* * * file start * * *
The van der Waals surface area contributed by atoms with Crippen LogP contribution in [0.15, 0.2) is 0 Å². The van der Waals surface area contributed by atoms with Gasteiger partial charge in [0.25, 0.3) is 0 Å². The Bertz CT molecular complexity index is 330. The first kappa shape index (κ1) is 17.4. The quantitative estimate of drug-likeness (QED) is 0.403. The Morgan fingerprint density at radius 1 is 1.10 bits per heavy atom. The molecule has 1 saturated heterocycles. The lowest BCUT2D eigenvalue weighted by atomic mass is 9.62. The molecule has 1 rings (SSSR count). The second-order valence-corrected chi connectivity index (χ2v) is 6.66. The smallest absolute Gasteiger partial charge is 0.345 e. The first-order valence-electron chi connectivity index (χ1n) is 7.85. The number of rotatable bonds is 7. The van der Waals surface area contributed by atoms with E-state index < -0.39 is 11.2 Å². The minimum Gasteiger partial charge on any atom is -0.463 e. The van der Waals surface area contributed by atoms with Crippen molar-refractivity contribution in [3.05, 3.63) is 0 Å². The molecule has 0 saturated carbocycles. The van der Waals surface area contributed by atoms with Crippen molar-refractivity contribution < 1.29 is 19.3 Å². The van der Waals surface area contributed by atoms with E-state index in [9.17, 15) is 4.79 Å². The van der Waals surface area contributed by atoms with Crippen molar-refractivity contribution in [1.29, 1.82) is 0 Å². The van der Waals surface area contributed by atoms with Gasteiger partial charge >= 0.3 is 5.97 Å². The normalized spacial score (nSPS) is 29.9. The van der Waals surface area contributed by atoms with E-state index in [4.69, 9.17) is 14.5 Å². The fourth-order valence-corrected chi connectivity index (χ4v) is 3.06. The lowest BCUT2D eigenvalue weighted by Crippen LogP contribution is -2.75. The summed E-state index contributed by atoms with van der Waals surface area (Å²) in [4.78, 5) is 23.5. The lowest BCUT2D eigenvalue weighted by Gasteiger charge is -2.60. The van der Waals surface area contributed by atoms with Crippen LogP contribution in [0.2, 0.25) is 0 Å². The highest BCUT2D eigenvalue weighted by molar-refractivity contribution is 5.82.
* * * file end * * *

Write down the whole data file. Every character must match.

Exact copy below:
The van der Waals surface area contributed by atoms with Crippen LogP contribution in [0.15, 0.2) is 0 Å². The van der Waals surface area contributed by atoms with Gasteiger partial charge in [0.25, 0.3) is 0 Å². The Bertz CT molecular complexity index is 330. The first kappa shape index (κ1) is 17.4. The quantitative estimate of drug-likeness (QED) is 0.403. The Morgan fingerprint density at radius 1 is 1.10 bits per heavy atom. The molecule has 1 saturated heterocycles. The lowest BCUT2D eigenvalue weighted by atomic mass is 9.62. The molecule has 1 rings (SSSR count). The second-order valence-corrected chi connectivity index (χ2v) is 6.66. The smallest absolute Gasteiger partial charge is 0.345 e. The first-order valence-electron chi connectivity index (χ1n) is 7.85. The number of rotatable bonds is 7. The van der Waals surface area contributed by atoms with E-state index < -0.39 is 11.2 Å². The minimum Gasteiger partial charge on any atom is -0.463 e. The van der Waals surface area contributed by atoms with Crippen molar-refractivity contribution in [3.05, 3.63) is 0 Å². The molecule has 0 saturated carbocycles. The van der Waals surface area contributed by atoms with Crippen molar-refractivity contribution < 1.29 is 19.3 Å². The van der Waals surface area contributed by atoms with E-state index in [9.17, 15) is 4.79 Å². The van der Waals surface area contributed by atoms with Crippen molar-refractivity contribution in [1.29, 1.82) is 0 Å². The van der Waals surface area contributed by atoms with Gasteiger partial charge >= 0.3 is 5.97 Å². The normalized spacial score (nSPS) is 29.9. The van der Waals surface area contributed by atoms with E-state index in [4.69, 9.17) is 14.5 Å². The fourth-order valence-corrected chi connectivity index (χ4v) is 3.06. The lowest BCUT2D eigenvalue weighted by Crippen LogP contribution is -2.75. The summed E-state index contributed by atoms with van der Waals surface area (Å²) in [4.78, 5) is 23.5. The lowest BCUT2D eigenvalue weighted by Gasteiger charge is -2.60. The van der Waals surface area contributed by atoms with Crippen LogP contribution in [0.2, 0.25) is 0 Å². The highest BCUT2D eigenvalue weighted by molar-refractivity contribution is 5.82.